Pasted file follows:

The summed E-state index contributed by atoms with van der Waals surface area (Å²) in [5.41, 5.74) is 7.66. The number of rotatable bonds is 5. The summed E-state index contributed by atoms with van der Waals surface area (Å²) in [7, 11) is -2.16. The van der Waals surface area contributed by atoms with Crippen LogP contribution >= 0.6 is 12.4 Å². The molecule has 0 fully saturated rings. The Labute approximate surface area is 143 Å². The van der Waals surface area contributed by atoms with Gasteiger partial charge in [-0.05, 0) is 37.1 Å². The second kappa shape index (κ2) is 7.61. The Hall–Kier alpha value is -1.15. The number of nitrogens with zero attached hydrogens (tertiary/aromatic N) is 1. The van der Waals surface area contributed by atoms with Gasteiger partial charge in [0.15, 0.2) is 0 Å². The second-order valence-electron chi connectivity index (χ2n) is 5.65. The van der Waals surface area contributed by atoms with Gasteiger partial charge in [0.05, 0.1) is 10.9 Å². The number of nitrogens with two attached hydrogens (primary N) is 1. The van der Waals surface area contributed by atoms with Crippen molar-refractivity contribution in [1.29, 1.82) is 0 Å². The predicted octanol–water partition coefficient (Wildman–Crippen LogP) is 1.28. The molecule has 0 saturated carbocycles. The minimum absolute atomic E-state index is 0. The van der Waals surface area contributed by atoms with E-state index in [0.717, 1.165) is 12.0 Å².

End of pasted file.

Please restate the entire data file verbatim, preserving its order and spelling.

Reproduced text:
The summed E-state index contributed by atoms with van der Waals surface area (Å²) in [5.41, 5.74) is 7.66. The number of rotatable bonds is 5. The summed E-state index contributed by atoms with van der Waals surface area (Å²) in [7, 11) is -2.16. The van der Waals surface area contributed by atoms with Crippen LogP contribution >= 0.6 is 12.4 Å². The molecule has 0 fully saturated rings. The Labute approximate surface area is 143 Å². The van der Waals surface area contributed by atoms with Gasteiger partial charge in [-0.05, 0) is 37.1 Å². The second kappa shape index (κ2) is 7.61. The Hall–Kier alpha value is -1.15. The number of nitrogens with zero attached hydrogens (tertiary/aromatic N) is 1. The van der Waals surface area contributed by atoms with Gasteiger partial charge in [0.15, 0.2) is 0 Å². The second-order valence-electron chi connectivity index (χ2n) is 5.65. The van der Waals surface area contributed by atoms with Gasteiger partial charge in [0.05, 0.1) is 10.9 Å². The number of nitrogens with two attached hydrogens (primary N) is 1. The van der Waals surface area contributed by atoms with Crippen molar-refractivity contribution in [1.29, 1.82) is 0 Å². The predicted octanol–water partition coefficient (Wildman–Crippen LogP) is 1.28. The molecule has 0 saturated carbocycles. The minimum absolute atomic E-state index is 0. The van der Waals surface area contributed by atoms with E-state index in [0.717, 1.165) is 12.0 Å².